Patricia Makris ’18 / Emertainment Monthly Staff TV Writer
Pioneer. Activist. Icon. Many recall Mary Tyler Moore as a beloved TV star but she also did much more to pave the way for women while persevering through her own battles behind the scenes. She turned the world on with her smile, and the world hasn’t looked back since.
Mary Tyler Moore, or “MTM” as she is fondly referred to, earned 15 Emmy nominations and 7 wins throughout her career. She also won multiple Golden Globe awards, Tony awards, a Lifetime Achievement Award from the Screen Actors Guild and countless others wins and nominations. She began as a dancer/mascot for Hotpoint appliances in 1955.
At just the young age of 23, Moore booked her first major role as Laura Petrie on The Dick Van Dyke Show. For five seasons, Laura was a devoted housewife and mother who wore slacks and wasn’t shy about showing off her talent as a dancer (a talent Moore acquired in her own life as a child). Comedian Danny Thomas recommended her to show creator Carl Reiner after passing on her for the role of his older daughter on his own show. Moore trademarked the catchphrase “Oh Rob” and won two out of her seven Emmy’s for her portrayal of Laura Petrie.
Moore’s other major TV role came in 1970 as Mary Richards on the Mary Tyler Moore Show. Mary Richards was a single, hard working woman in a small television newsroom based in Minneapolis. The show broke countless boundaries for celebrating strong and independent women. It also provided a space on television for more adult conversations that weren’t necessarily discussed on TV in those days. The series ran for seven seasons and won Moore four out of her seven Emmy’s.
Moore also appeared in several notable theater and film roles, including her Tony-winning performance in Whose Life Is It Anyway and her Oscar-nominated performance in Ordinary People. Other notable roles include the play Sweet Sue and the films Thoroughly Modern Millie with Julie Andrews, Change of Habit with Elvis Presley and the television movie First, You Cry.
Along with her second husband, TV producer and executive Grant Tinker, Moore founded the production company MTM Enterprises in 1969. The company produced several TV shows, films, and, at one point, included the record label MTM Records. The Mary Tyler Moore Show was the first TV show to be produced by MTM Enterprises, followed by several others including The Bob Newhart Show, Hill Street Blues, Remington Steele and St. Elsewhere. The company’s logo, aside from using Moore’s initials, is meant to be a parody of the film company MGM’s logo with Leo the Lion roaring. MTM’s logo features a kitten purring.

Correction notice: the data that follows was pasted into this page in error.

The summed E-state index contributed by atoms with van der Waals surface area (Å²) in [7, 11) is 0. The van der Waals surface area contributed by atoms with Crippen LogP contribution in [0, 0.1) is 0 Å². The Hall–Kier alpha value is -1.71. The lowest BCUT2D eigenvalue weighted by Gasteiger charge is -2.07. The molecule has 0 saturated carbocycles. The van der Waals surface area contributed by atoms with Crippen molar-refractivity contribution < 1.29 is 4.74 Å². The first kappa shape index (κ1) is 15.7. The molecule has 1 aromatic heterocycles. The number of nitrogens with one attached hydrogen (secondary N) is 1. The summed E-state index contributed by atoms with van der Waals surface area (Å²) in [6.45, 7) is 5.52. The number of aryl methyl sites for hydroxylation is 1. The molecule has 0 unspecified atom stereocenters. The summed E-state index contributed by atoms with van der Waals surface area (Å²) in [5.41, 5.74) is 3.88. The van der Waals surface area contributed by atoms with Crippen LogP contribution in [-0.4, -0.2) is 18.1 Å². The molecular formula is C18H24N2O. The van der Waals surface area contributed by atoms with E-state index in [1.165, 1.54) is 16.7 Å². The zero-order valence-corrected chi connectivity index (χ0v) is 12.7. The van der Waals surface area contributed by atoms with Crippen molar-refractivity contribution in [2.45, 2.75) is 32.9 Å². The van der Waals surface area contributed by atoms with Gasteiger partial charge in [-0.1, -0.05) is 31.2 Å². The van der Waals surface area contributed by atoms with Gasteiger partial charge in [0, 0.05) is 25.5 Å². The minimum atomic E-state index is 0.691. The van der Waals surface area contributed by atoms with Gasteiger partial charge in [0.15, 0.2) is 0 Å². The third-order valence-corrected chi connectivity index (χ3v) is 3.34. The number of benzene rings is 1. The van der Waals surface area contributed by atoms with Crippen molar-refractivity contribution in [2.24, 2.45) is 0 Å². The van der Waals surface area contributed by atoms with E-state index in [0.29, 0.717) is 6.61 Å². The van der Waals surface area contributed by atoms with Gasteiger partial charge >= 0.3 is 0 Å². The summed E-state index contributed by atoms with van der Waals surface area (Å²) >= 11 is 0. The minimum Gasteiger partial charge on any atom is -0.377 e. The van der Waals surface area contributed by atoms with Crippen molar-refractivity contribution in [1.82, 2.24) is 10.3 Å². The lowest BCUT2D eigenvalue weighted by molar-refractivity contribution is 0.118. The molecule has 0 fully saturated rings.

While Moore’s personal life faced many challenges, she used her platform for philanthropy. She was born into a poor family in Brooklyn with an alcoholic mother and emotionally detached father. At the age of 18, she married her first husband and had her only child. Richard Jr. Moore would go on to marry two more times after her first divorce in 1961. In 1980, four weeks after the premiere of the film Ordinary People where Moore plays a mother trying to cope with the death of her son, Richard Jr. died at the age of 24 of an accidental gunshot to the head. In 1984, Moore checked into the Betty Ford Clinic in order to cope with an alcohol addiction that grew in the wake of her son’s death. She would go on to talk about the experience in her first memoir and in several interviews.
In 1969, Moore was diagnosed with Type I Diabetes after suffering a miscarriage. As a result, she became an advocate for diabetes awareness and took on the role of International Chairman of the Juvenile Diabetes Research Foundation. Moore was also an animal rights activist, co-founding the organization Broadway Barks to encourage adopting animals from shelters. In 2011, she underwent brain surgery to remove a benign brain tumor. In the time leading up to Moore’s death, friends and colleagues reported that she was nearly blind and was suffering from heart and kidney problems as a result of her diabetes. Her cause of death was a combination (stemming from diabetes) of cardiopulmonary arrest due to pneumonia and hypoxia.
Above all, Mary Tyler Moore will always be remembered for her spunk. She had a genuine care for people and the serious issues affecting our world. Moore also had a wide range of abilities and layers when it came to the types of roles she played. The warmth and comfort of her smile prove love really is all around.